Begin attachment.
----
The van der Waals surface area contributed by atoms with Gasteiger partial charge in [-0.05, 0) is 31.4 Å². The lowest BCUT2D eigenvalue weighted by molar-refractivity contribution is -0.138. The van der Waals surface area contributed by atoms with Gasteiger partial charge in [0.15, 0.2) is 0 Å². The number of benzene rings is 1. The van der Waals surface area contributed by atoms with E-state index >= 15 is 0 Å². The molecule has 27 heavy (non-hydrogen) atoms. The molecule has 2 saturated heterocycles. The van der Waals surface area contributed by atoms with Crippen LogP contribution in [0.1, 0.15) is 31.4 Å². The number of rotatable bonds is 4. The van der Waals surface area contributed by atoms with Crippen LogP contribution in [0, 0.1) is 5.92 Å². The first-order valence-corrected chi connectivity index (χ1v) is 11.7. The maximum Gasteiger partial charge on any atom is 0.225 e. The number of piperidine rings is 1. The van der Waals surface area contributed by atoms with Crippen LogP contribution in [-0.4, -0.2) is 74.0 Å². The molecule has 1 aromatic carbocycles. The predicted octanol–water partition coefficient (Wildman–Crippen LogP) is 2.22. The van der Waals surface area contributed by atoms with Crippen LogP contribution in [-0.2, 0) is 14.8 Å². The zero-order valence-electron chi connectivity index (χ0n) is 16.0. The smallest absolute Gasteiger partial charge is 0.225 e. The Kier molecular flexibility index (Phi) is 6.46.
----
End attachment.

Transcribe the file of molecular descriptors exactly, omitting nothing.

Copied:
The van der Waals surface area contributed by atoms with Gasteiger partial charge in [-0.05, 0) is 31.4 Å². The lowest BCUT2D eigenvalue weighted by molar-refractivity contribution is -0.138. The van der Waals surface area contributed by atoms with Gasteiger partial charge in [0.15, 0.2) is 0 Å². The number of benzene rings is 1. The van der Waals surface area contributed by atoms with E-state index >= 15 is 0 Å². The molecule has 27 heavy (non-hydrogen) atoms. The molecule has 2 saturated heterocycles. The van der Waals surface area contributed by atoms with Crippen LogP contribution in [0.1, 0.15) is 31.4 Å². The number of rotatable bonds is 4. The van der Waals surface area contributed by atoms with Crippen LogP contribution in [0, 0.1) is 5.92 Å². The first-order valence-corrected chi connectivity index (χ1v) is 11.7. The maximum Gasteiger partial charge on any atom is 0.225 e. The number of piperidine rings is 1. The van der Waals surface area contributed by atoms with Crippen LogP contribution in [-0.4, -0.2) is 74.0 Å². The molecule has 1 aromatic carbocycles. The predicted octanol–water partition coefficient (Wildman–Crippen LogP) is 2.22. The van der Waals surface area contributed by atoms with Crippen LogP contribution in [-0.2, 0) is 14.8 Å². The zero-order valence-electron chi connectivity index (χ0n) is 16.0. The smallest absolute Gasteiger partial charge is 0.225 e. The Kier molecular flexibility index (Phi) is 6.46.